Unlike the UK, the US agreed that anyone involved in the opium trade or smuggling contraband would be prosecuted under Chinese law, but beyond that, the treaty allowed other Americans in China to enjoy the benefits of extraterritoriality. The agreements reached by Western powers with China after the Opium Wars are known as “unequal treaties” because in practice they grant foreigners privileged status and extort concessions from the Chinese. The Opium Wars and these treaties symbolized a time when Western powers sought unlimited access to Chinese products and markets to trade in Europe and the United States. Through this war and the treaties that followed, Western imperialism and free trade achieved their first major victory in China.

The last reason attributed to the low importance of the Chinese import market since its opening in 1842 is the Chinese Revolution, but despite this revolution, exports to China relatively [increased] in 1851–1852, a general increase in trade and throughout the revolutionary era, the opium trade, instead of falling apart, quickly reached colossal proportions. During the period following the conclusion of the 1842 treaty, the United States received an average of 2,000,000 ps annually. Chinese goods for which 900,000 ps. was paid American goods. It can be said that the continuing and growing trade balance in favor of China has an analogy with the state of the trade balance between Russia and Great Britain; but in the latter case everything is explained by the protectionist policy of Russia, and the Chinese import duties are lower than those of any other country with which England trades. However, in the amount of 8,000,000 pounds sterling, which can be roughly calculated to form an aggregate balance in favor of China, in relation to England and the United States, it could gradually absorb an excess of British and American goods if the opium trade were suppressed. .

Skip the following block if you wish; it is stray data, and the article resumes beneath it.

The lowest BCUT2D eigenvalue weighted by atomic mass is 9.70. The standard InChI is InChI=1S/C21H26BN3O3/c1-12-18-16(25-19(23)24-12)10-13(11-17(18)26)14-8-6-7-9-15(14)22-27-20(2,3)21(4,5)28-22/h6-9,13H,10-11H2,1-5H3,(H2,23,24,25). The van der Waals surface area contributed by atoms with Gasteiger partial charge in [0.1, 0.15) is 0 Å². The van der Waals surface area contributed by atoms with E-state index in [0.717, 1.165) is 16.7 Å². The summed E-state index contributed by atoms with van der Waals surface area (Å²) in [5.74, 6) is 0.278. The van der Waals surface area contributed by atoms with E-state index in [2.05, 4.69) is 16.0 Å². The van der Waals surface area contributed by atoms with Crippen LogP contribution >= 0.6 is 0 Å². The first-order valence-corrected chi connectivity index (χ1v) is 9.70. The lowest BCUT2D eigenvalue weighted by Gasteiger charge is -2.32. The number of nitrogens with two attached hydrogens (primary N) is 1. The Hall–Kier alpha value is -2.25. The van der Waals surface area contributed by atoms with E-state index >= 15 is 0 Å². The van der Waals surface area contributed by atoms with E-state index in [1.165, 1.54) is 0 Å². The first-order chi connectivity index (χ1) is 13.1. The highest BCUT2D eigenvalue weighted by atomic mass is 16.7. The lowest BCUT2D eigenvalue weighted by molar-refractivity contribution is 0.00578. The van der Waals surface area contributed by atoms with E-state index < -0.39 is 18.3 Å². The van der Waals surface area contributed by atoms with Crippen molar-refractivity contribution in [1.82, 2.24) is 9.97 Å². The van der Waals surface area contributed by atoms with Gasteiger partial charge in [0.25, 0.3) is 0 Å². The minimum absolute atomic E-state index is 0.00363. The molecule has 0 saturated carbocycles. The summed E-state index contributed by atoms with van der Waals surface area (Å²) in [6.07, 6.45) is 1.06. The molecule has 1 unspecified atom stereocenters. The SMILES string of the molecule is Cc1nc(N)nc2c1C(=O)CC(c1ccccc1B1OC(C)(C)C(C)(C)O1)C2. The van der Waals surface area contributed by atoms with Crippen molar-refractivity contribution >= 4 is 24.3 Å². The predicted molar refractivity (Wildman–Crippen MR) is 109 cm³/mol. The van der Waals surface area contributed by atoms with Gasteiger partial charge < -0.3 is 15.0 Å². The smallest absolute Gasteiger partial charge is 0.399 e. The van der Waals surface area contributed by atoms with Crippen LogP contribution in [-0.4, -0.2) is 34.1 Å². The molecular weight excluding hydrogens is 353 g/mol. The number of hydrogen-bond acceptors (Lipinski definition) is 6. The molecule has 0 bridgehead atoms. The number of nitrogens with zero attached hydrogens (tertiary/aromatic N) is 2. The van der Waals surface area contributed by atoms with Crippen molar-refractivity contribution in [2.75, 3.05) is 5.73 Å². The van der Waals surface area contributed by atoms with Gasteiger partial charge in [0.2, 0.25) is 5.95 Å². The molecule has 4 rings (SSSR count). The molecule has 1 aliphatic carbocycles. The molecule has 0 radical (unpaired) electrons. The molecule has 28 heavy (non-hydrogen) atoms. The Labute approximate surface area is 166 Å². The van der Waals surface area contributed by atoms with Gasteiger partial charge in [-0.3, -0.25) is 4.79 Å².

His Majesty the Emperor of China agreed to establish in all ports which, under Article 2 of this Treaty, are to be open to the circulation of British merchants, a fair and regular tariff for exports and imports, customs and other duties, be publicly notified and made known to the public, and The Emperor further agreed that when British goods have once paid at any of these ports Customs and Regulated Taxes, agreed to a Tariff to be subsequently fixed, such goods may be transported by Chinese Merchants in any province or city of the Chinese Empire upon payment of an additional amount of transit duties. British demands included opening all of China to British merchants, legalizing the opium trade, exempting foreign imports from domestic transit duties, suppressing piracy, regulating the coolie trade, allowing the British ambassador to reside in Beijing, and an English version of all treaties. prevail over the Chinese.